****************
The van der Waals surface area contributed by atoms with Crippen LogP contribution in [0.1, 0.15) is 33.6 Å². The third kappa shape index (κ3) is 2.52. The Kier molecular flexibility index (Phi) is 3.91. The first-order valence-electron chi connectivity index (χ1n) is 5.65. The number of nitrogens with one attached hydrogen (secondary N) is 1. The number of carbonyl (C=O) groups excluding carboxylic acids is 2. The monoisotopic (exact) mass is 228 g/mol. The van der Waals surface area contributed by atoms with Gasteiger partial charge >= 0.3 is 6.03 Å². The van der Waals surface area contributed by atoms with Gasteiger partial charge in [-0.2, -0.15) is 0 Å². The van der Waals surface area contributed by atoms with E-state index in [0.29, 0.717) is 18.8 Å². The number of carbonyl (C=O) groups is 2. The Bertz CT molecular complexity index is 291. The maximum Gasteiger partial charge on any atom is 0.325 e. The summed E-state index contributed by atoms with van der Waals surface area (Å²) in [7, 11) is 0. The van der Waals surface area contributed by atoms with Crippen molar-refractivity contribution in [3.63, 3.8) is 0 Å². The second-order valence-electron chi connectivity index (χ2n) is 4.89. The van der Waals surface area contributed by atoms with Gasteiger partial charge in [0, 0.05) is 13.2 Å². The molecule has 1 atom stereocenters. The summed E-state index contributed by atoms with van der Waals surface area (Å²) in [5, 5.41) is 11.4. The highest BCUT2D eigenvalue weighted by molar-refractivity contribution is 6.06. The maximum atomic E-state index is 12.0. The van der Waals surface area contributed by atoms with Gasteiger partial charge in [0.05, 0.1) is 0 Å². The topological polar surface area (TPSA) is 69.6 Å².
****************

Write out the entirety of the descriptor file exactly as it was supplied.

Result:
The van der Waals surface area contributed by atoms with Crippen LogP contribution in [0.1, 0.15) is 33.6 Å². The third kappa shape index (κ3) is 2.52. The Kier molecular flexibility index (Phi) is 3.91. The first-order valence-electron chi connectivity index (χ1n) is 5.65. The number of nitrogens with one attached hydrogen (secondary N) is 1. The number of carbonyl (C=O) groups excluding carboxylic acids is 2. The monoisotopic (exact) mass is 228 g/mol. The van der Waals surface area contributed by atoms with Gasteiger partial charge >= 0.3 is 6.03 Å². The van der Waals surface area contributed by atoms with Gasteiger partial charge in [-0.2, -0.15) is 0 Å². The van der Waals surface area contributed by atoms with E-state index in [0.29, 0.717) is 18.8 Å². The number of carbonyl (C=O) groups is 2. The Bertz CT molecular complexity index is 291. The maximum Gasteiger partial charge on any atom is 0.325 e. The summed E-state index contributed by atoms with van der Waals surface area (Å²) in [7, 11) is 0. The van der Waals surface area contributed by atoms with Crippen molar-refractivity contribution in [3.63, 3.8) is 0 Å². The second-order valence-electron chi connectivity index (χ2n) is 4.89. The van der Waals surface area contributed by atoms with Gasteiger partial charge in [0, 0.05) is 13.2 Å². The molecule has 1 atom stereocenters. The summed E-state index contributed by atoms with van der Waals surface area (Å²) in [5, 5.41) is 11.4. The highest BCUT2D eigenvalue weighted by molar-refractivity contribution is 6.06. The maximum atomic E-state index is 12.0. The van der Waals surface area contributed by atoms with Gasteiger partial charge in [0.05, 0.1) is 0 Å². The topological polar surface area (TPSA) is 69.6 Å².